Phoebe Burke steps up to a row of voting booths, marks her ballot, folds it carefully and then places it in the white box marked with an ‘X’ on the front.
She has just voted in an election; however, she is only 17 and she can’t legally vote. That doesn’t mean she doesn’t have important views about what she expects from politicians.
“They need to be able to get to a level of understanding with the people who are voting and not just saying ‘This is what I’m about,’” Burke said. “Politicians need to be able to go and talk to people and ask what they think.”
Her marking a ballot is part of a program run by Student Vote, a non-partisan organization, to get youth involved in the political process.
In schools across the province this week, students have voted for candidates in a mock election. Prior to voting day, they learned about the different candidates in their local ridings and the major issues. The results will be announced on Oct. 25.
For Burke, politicians need to change their attitudes towards youth by talking with them rather than at them about issues and policies.
At this voting booth at Aurora High School, north of Toronto, Connor Malbeuf, a Grade 9 student, handed out ballots; he said interest among students varied.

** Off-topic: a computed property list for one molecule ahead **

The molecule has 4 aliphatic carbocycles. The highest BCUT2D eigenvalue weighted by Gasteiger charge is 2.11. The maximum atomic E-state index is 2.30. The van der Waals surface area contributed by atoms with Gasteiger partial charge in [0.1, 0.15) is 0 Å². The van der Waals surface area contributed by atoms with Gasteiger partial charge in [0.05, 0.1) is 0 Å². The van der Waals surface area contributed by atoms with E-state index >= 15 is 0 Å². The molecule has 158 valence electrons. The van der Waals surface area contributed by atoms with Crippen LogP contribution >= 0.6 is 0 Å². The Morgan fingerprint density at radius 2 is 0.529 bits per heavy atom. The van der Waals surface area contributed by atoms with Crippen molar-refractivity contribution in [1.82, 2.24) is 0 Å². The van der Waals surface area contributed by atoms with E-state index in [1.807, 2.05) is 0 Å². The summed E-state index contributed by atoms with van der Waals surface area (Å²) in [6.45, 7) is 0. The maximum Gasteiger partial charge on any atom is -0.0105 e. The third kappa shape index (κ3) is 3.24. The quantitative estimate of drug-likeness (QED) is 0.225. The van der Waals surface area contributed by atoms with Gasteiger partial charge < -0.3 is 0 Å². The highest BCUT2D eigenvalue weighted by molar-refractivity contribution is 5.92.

“I realize a lot of people don’t know who is running and a lot of people don’t care,” he said, “but I guess it gives a chance to the people that do care to have a say in our government and environment. A lot of people are picking based on the best first or last name.”
Katie Reidel, spokesperson for Student Vote, says the program has generated a lot of interest since it ran its first elections in 2003.
“We always expect a decent turnout because we have such engaged teachers in Ontario that we’ve worked with for five elections,” Reidel said. “We’re pleased that we have 1500 schools registered in 255 municipalities across the province and they represent all 72 school wards.”
“The kids get into it and I know teachers have said that it’s a really excellent process for them because they’re picking up information about municipal elections and government.”
According to Rhiannon Kyle, 14, a student council member who organized the event, this will help make better citizens in the future.
“It’s really important for making students more proactive citizens,” Kyle said. “We go to high school to learn and something we need to know is how to be good citizens and one skill we need to learn is how to vote.”
While disinterest in politics isn’t exclusively a youth problem, students such as Kyle, feel politicians need to make the first step by reaching out and speaking to them.
“I think students need to feel more valued in the government system,” she said. “People need to go out of their way to ask students what they think needs to happen. If people think they’re being heard, they’ll be more interested and proactive about the whole political system.”